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On"good"politicians and"bad"policies - social cohesion, institutions, and growth

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Author Info

  • Ritzen, Jo
  • Easterly, William
  • Woolcock, Michael

Abstract

Social cohesion - that is, the inclusiveness of a country's communities - is essential for generating the trust needed to implement reforms. Citizens have to trust that the short-term losses that inevitably arise from reform, will be more than offset by long-term gains. However, in countries divided along class and ethnic lines, and with weak institutions, even the boldest, most civic-minded and well-informed politician (or interest group) will face severe constraints in bringing about policy reform. The authors hypothesize that key development outcomes (particularly economic growth) are most likely to be associated with countries that are both socially cohesive and governed by effective public institutions. They test this hypothesis for the sample of countries with available data. The authors develop a conceptual framework based on the idea of social cohesion, then review the evidence on which it is based. While several earlier studies have shown that differences in growth rates among developing countries are a result of weak rule of law, lack of democracy, and other institutional deficiencies, the authors focus on the social conditions that give rise to these deficiencies. They also seek to establish empirically a causal sequence from social divisions to weak institutions to slow growth. The essence of their argument, supported by new econometric evidence, is that pro-development policies are comparatively rare in the developing world less because of the moral fiber of politicians (though that surely matters) than because good politicians typically lack the room for maneuver needed to make desired reforms. This lack of maneuverability is a product of insufficient social cohesion and weak institutions. The authors also explore the determinants of social cohesion, focusing on historical accidents, initial conditions, and natural resource endowments. Social cohesion should not be seen as a concern primarily of developing and transition economies. Indeed, it is important in the United Kingdom as in Ukraine, in Canada as in Colombia, in the Netherlands as in Australia.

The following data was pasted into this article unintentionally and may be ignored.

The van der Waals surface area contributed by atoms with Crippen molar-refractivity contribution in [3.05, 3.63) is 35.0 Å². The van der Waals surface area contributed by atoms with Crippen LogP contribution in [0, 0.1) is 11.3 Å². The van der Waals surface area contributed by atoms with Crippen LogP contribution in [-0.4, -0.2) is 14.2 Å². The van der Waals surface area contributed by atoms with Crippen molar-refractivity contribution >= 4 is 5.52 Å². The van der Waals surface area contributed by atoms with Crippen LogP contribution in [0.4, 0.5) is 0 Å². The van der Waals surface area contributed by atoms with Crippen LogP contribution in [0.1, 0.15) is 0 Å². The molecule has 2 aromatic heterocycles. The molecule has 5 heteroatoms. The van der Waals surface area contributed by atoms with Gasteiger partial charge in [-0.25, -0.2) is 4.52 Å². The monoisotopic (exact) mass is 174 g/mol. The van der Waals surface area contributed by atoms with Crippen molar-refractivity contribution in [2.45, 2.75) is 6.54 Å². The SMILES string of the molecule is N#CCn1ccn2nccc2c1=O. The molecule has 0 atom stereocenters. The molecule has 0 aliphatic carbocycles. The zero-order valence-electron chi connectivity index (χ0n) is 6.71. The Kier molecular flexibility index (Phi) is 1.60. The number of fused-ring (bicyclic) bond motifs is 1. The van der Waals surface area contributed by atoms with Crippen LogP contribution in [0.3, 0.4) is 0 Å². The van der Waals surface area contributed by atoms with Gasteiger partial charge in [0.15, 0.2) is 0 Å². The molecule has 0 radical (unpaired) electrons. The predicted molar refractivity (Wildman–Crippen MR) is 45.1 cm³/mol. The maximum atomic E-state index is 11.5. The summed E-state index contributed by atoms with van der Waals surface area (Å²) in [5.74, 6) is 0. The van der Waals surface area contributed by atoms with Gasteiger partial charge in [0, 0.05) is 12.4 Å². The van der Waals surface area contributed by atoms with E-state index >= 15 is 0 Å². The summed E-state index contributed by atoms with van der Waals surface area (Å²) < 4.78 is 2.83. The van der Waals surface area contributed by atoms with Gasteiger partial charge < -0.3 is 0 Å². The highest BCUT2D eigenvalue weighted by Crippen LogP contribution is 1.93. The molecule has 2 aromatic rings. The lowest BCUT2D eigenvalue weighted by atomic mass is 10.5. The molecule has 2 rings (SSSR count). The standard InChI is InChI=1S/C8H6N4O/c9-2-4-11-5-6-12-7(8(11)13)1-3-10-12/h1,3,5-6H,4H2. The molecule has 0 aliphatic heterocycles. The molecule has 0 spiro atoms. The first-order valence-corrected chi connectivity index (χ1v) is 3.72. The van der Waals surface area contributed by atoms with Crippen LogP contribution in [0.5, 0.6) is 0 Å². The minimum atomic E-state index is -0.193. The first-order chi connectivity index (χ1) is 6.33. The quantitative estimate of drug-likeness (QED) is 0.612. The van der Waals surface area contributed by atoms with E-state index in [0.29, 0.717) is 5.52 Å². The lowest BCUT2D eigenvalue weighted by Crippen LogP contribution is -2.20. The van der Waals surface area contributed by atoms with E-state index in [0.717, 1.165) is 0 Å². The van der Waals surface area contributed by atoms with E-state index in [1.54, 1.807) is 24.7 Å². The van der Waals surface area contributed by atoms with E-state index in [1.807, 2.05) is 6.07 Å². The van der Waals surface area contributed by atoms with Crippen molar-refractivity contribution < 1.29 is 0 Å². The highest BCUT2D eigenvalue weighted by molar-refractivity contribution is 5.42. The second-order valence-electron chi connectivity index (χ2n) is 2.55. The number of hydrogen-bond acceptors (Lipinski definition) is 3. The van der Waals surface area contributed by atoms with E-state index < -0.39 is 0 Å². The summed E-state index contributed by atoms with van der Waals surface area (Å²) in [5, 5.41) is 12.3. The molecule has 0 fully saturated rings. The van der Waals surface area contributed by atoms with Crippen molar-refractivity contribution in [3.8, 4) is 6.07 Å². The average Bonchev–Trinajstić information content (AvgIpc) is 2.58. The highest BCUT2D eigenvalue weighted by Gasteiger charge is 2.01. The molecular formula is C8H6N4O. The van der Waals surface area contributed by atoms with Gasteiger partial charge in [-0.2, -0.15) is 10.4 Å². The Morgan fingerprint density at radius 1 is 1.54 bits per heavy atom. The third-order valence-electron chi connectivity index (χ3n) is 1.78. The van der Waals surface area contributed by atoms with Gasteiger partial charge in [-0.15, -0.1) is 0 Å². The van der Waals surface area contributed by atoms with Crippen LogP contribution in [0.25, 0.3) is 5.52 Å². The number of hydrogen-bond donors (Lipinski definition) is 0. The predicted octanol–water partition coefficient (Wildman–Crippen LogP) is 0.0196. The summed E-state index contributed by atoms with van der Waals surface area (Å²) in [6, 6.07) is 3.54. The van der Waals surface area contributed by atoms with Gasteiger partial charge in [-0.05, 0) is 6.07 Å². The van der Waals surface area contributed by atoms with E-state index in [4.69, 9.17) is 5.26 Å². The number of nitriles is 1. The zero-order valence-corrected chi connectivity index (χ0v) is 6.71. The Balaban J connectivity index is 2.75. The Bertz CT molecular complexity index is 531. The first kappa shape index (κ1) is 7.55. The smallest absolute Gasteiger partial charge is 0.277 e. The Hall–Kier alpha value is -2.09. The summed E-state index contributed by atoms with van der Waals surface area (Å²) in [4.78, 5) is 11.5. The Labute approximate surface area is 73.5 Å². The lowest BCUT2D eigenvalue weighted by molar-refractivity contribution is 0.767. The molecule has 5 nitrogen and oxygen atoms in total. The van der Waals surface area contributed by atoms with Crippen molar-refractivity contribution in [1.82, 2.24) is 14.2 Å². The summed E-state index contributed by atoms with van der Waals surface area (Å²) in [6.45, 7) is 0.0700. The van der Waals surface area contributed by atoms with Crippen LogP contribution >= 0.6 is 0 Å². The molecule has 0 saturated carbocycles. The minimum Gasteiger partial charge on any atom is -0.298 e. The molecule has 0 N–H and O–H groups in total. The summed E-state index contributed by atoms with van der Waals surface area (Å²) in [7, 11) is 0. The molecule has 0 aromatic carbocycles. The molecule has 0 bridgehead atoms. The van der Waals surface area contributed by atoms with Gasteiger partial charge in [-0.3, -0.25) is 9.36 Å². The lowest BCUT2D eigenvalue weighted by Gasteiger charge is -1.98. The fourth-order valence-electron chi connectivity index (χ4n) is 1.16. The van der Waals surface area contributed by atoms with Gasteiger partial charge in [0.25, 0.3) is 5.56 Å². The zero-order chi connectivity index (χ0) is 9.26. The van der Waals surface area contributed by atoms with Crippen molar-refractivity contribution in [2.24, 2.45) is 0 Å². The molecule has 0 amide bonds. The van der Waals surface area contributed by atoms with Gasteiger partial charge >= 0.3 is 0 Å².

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Bibliographic Info

Paper provided by The World Bank in its series Policy Research Working Paper Series with number 2448.

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Date of creation: 30 Sep 2000
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Handle: RePEc:wbk:wbrwps:2448

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Related research

Keywords: Social Capital; Decentralization; Labor Policies; Public Health Promotion; Community Development and Empowerment; Inequality; Poverty Assessment; Economic Development; Governance Indicators; Social Capital;

References

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  1. Easterly, William, 2001. "Can Institutions Resolve Ethnic Conflict?," Economic Development and Cultural Change, University of Chicago Press, vol. 49(4), pages 687-706, July.
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Cited by:
  1. Marco Ferroni & Mercedes Mateo Díaz & J. Mark Payne, 2007. "Development under Conditions of Inequality and Distrust: An Exploration of the Role of Social Capital and Social Cohesion in Latin America," IDB Publications 53818, Inter-American Development Bank.
  2. Murray Petrie, 2002. "Institutions, Social Norms and Well-being," Treasury Working Paper Series 02/12, New Zealand Treasury.

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